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Different treatment of employees involved in same incident did not make dismissal unfair

Posted by TonyBrownEmploymentSolicitor on November 24, 2015

Is an employee’s dismissal for misconduct unfair if another employee involved in the same incident receives only a final warning? Not necessarily.

In the next case, the employer held a works social event and informed staff that normal standards of behaviour and conduct would apply. J attended the event along with another employee, B, and B’s sister. During the evening, J put his arm around B’s sister to which B reacted by kneeing J in the leg. J retaliated by punching B in the face. Later that night, after the event had finished and employees had dispersed, B sent J a number of threatening texts.

Both J and B were subject to disciplinary proceedings.

At J’s hearing, the employer accepted that B had kneed J in the leg but said that this was not done with any force, and was insufficient provocation for J punching B. J was dismissed.

B, on the other hand, was given a final warning for sending text messages of an "extremely violent" nature but he was not dismissed because the employer believed that the texts had been provoked by J punching B.

At the hearing of J’s claim for unfair dismissal, the ET decided that the employer’s decision to dismiss J but not B was unreasonable and that the employer had also unreasonably applied the "defence of provocation" differently to the two men.

The EAT allowed the employer’s appeal The EAT said that the relevant question in cases like this should always be whether the employer has acted reasonably towards the dismissed employee, regardless of what sanction has been applied to other employees.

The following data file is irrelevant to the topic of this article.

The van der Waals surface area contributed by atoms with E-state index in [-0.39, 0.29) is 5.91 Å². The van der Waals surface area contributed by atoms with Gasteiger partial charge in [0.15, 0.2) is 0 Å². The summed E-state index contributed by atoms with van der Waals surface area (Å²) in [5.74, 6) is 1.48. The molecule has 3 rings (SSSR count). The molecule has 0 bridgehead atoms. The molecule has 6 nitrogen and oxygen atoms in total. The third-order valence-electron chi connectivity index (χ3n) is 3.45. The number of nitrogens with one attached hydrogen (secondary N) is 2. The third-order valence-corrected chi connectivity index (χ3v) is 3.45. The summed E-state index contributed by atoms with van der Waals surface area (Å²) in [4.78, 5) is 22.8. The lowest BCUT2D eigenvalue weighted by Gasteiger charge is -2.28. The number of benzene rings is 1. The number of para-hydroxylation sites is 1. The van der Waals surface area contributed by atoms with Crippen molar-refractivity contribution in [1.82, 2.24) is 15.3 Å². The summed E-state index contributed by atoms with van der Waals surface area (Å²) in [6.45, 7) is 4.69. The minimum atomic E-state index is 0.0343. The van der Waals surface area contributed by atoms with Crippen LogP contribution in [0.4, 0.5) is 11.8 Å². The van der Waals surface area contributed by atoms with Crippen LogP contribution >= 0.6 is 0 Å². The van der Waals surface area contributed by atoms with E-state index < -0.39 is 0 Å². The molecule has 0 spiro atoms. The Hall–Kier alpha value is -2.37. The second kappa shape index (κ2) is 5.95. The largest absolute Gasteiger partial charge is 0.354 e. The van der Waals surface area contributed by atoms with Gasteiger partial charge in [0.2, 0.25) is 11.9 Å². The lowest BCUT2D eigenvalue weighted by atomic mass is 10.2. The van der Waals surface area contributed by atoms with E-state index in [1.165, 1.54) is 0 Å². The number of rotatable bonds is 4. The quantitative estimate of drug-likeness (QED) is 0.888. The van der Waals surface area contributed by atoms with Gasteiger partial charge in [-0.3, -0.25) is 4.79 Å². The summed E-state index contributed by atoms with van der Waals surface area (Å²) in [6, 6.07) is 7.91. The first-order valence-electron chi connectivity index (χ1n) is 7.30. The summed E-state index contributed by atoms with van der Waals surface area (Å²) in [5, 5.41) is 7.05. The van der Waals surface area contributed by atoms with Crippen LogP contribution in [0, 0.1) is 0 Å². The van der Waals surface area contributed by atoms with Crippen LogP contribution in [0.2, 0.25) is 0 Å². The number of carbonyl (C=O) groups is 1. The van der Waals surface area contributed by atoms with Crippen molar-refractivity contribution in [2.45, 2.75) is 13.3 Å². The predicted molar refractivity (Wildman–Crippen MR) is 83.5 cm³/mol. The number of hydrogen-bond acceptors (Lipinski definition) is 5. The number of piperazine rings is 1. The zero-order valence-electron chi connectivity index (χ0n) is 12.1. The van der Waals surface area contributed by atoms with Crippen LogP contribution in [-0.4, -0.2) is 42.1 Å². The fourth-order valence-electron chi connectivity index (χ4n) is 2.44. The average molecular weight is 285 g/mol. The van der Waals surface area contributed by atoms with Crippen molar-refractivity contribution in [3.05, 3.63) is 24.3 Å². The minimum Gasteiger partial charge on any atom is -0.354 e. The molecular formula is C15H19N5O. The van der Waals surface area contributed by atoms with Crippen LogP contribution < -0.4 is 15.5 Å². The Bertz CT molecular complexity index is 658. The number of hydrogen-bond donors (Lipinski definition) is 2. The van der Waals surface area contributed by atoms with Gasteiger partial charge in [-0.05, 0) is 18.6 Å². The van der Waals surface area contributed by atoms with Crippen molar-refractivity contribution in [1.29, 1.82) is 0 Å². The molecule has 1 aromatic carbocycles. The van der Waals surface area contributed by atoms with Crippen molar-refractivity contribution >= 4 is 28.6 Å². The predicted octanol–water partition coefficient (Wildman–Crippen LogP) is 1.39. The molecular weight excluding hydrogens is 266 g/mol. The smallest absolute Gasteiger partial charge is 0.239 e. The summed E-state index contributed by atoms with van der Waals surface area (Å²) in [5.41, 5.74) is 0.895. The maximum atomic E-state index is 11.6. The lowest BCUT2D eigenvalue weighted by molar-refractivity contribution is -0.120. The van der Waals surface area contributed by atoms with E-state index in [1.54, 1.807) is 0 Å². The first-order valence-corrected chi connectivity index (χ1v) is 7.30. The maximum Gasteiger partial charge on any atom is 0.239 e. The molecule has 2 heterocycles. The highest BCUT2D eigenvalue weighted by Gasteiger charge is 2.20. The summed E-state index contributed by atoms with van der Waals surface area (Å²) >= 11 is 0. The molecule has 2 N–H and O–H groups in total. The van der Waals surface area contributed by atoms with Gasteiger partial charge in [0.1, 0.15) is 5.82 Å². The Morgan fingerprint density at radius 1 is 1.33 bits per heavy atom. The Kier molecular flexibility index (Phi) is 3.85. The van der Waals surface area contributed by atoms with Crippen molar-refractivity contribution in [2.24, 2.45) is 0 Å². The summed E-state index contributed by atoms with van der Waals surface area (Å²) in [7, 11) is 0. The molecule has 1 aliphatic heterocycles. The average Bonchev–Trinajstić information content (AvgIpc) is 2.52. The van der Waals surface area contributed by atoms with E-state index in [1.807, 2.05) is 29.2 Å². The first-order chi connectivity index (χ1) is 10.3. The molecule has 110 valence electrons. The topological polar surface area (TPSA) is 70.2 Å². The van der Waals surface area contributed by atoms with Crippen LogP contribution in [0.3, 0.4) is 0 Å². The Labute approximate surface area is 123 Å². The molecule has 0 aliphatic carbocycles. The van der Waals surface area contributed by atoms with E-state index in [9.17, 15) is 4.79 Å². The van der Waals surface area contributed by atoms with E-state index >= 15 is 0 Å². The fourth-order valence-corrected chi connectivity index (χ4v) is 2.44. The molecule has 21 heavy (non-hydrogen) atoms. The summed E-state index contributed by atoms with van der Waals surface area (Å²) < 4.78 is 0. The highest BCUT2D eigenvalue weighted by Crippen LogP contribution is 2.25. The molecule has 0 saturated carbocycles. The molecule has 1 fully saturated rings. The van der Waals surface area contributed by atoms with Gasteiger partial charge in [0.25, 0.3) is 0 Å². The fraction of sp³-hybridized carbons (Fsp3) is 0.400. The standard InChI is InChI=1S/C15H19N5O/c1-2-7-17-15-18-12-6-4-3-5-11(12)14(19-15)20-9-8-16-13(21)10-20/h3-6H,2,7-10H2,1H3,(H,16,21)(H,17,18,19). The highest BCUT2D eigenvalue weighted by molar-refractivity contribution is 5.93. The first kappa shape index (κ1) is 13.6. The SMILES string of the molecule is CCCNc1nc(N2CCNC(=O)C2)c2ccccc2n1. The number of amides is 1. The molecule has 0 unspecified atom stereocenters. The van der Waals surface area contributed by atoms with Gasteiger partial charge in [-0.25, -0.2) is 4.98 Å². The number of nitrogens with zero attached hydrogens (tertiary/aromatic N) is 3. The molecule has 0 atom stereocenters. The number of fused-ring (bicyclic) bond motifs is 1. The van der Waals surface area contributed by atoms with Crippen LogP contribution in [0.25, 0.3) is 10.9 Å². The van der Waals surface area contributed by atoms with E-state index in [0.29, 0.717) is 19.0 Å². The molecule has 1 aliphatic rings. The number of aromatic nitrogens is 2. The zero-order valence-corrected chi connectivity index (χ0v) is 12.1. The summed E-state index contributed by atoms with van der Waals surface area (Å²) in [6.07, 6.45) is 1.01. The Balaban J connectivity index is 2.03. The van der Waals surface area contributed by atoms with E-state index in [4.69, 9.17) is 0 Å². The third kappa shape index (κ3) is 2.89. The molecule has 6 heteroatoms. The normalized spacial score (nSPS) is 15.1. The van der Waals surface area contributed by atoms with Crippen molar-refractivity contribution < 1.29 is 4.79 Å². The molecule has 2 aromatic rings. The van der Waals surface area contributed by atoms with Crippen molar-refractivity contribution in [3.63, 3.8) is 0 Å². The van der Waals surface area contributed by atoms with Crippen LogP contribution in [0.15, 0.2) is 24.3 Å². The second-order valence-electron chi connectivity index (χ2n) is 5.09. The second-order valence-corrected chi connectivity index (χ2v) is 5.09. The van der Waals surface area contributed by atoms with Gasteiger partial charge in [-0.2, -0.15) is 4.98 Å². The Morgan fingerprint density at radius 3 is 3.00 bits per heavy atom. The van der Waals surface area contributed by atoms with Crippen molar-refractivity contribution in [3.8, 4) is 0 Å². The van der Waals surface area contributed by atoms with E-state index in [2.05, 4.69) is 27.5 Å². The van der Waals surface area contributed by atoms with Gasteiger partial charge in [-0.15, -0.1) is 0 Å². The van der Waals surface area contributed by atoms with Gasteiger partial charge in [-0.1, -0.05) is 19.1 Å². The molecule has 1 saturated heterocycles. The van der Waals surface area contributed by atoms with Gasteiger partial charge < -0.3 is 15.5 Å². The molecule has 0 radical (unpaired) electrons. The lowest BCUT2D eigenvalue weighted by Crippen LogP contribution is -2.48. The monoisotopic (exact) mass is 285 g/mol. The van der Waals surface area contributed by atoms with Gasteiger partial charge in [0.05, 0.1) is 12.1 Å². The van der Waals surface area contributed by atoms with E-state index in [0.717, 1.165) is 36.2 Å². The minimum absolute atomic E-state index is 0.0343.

The tribunal had lost sight of the correct question and wrongly focussed on how B was dealt with, when it should have considered whether the employer reached a reasonable conclusion and applied a reasonable sanction in J’s case.

If it is reasonable for the employer to dismiss the employee, the mere fact that the employer was unduly lenient to another employee is irrelevant.

In cases where employers treat employees in "truly parallel circumstances" arising from the same incident differently, it may be unreasonable, and potentially lead to unfair dismissal, but not always. There will only be a few cases where circumstances are sufficiently parallel to result in an unfair dismissal.

The EAT said that the circumstances between J and B were not "truly parallel". J punched B at an event in respect of which he was expressly told that the employer’s disciplinary rules would apply. B, on the other hand, sent text messages threatening violence. While these were reprehensible, B did not carry out his threat in the workplace or anywhere.

The EAT also criticised the tribunal's reliance on the "defence of provocation", which it claimed had been applied differently between J and B. The EAT said that provocation can never be a defence and should only be a mitigating factor, to be weighed by the employer


As a matter of good practice, employers should consider the sanction that has been handed out to employees in similar circumstances and act consistently with previous decisions, unless there are important differences in the circumstances or the offence.

In this case, while both employees were guilty of gross misconduct for their part in the same incident, this alone did not render their circumstances "truly parallel" to make J’s dismissal unfair.

The EAT also points out that provocation may be a mitigating factor to be considered by the employer but cannot amount to a defence to misconduct.

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